This is my sister and my mom's boyfriend's attitudes to this, my mom doesn't agree with my training methods altogether, she believes I should let the dog mouth because he is playing, and that he should be allowed to play if he wants to. Thing is I want to volunteer to therapy work with this dog as soon as I turn 18, and I don't want to let him go to kids and playfully mouth the kid and the kid, workers or mother getting scared or injured. /:

There's a looot of ranting you can see I am very passionate about keeping my pooch safe toward others. Especially since he is a Husky and here many people are scared of them. I don't want a scenario where a stranger that passes us on our walk tenses up because they're scared of huskies, and Bobbi senses it and jumps at them with mouthing. He doesn't do it, but this can shape itself into anything.

As for situations, he does it when he wants attention or when he gets excited. For example when I get back home, we welcome each other and he jumps and gives me kisses and is very happy and gentle with me, but as soon as he comes up to any of them, he grabs their arm.


Honored Member
I have a situation that is a little similar to yours when it comes for family. My dog Piper had a major jumping problem. I would tell everyone what to do, it's what I did to get her to not jump on me. The would try once or twice than give up. Or they would shout down, off, sit... umm hello no one ever taught her down or off. Anyway what I did was took them out of the equation they, were not going to help train her. Every time someone came over I had her get a toy or if she was about to jump, redirecting her. Maybe you could do the same. Whenever she starts moving someone pick up a toy and throw it for her or redirect her to a game of tug. Hope I was a little help if not someone else may have some ideas.


Honored Member
LOL at your description of what happens:
Once he starts mouthing, it's yelling, ouches, chains of random commands, and then they grab him by the cheeks, look him straight in the eye and go, all playfully, in a motherly-type voice: "don't do it again, or else i'll bite you back, don't do it again, okay? okay? good dog, don't do it again, OUCH BOBBI SIT, STAY. stay, don't do it again, *dog is still mouthing* good boy!"
I can so see that happening and have seen that happen with dogs... the happening isn't funny but the way your words capture it so perfectly is :LOL:.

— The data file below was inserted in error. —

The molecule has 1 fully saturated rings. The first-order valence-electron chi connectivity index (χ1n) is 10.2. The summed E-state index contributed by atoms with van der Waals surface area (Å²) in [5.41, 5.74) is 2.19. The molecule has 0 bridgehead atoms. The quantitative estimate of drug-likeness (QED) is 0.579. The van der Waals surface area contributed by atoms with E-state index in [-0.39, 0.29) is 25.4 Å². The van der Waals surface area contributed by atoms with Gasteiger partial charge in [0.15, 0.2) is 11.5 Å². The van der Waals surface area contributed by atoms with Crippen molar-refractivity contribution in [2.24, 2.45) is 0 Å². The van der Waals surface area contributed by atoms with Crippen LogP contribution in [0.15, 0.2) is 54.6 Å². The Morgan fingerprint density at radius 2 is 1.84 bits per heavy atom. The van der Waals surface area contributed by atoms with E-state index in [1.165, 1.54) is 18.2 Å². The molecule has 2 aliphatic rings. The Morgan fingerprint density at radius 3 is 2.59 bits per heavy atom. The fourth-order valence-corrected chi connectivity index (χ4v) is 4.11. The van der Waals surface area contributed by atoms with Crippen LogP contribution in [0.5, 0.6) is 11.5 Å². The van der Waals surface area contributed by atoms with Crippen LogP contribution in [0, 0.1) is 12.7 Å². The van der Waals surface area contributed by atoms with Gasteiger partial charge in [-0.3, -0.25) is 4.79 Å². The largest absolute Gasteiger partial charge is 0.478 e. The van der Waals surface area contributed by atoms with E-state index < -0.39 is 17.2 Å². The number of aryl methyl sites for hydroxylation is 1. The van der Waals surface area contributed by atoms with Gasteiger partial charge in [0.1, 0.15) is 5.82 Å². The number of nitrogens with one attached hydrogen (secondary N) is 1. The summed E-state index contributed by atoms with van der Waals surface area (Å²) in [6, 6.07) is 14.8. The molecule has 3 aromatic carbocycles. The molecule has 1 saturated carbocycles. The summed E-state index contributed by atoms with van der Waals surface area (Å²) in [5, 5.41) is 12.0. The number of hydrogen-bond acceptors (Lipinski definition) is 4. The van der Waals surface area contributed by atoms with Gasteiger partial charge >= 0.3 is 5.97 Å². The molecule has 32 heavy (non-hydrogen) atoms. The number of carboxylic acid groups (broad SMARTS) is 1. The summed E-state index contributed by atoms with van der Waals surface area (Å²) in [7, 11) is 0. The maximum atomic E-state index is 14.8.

I think Danielle's suggestion of redirecting Bobbi onto a toy or a game of tug is really excellent. Gus was quite mouthy and what worked was getting him to pick up and hold a toy when he was excited, because he likes to chase toys and play tug this became an invitation for a game so it was very self rewarding for him (and for the people he approached). Part of the problem you have currently is that neither Bobbi nor your family are being given a rewarding alternative so all the incentive is for him to go on mouthing.

Apart from trying the redirecting you can also work with him on leash with your friends - with him excited, and you in control, if he mouths them you walk away, if he turns to you to grab his toy instead you can stay and play. Work with people you meet in the street, with him calm you can reward him for closed mouth greetings. If you have a local pet shop and they allow dogs explain what you are doing and work with them too. If you can get him to generalise good behaviour to everyone who is not family you probably won't have a problem in the wider context. Dogs can apply different standards to different contexts (and different people).

Also work on impulse control. Chances are Bobbi knows he shouldn't mouth your family but he can't/doesn't control the impulse. Strengthen his basic impulse control in other contexts and you should find this impacting on his mouthing too.

It is often lonely and almost always difficult working within a family which does not share your views of dog training and I think a lot of us are in that situation one way or another. Sometimes you have to pick your battles to win the war, even if you win the argument you can still lose because arguing never changed anyone's mind that I know of and it risks destroying the human relationships we have with our families.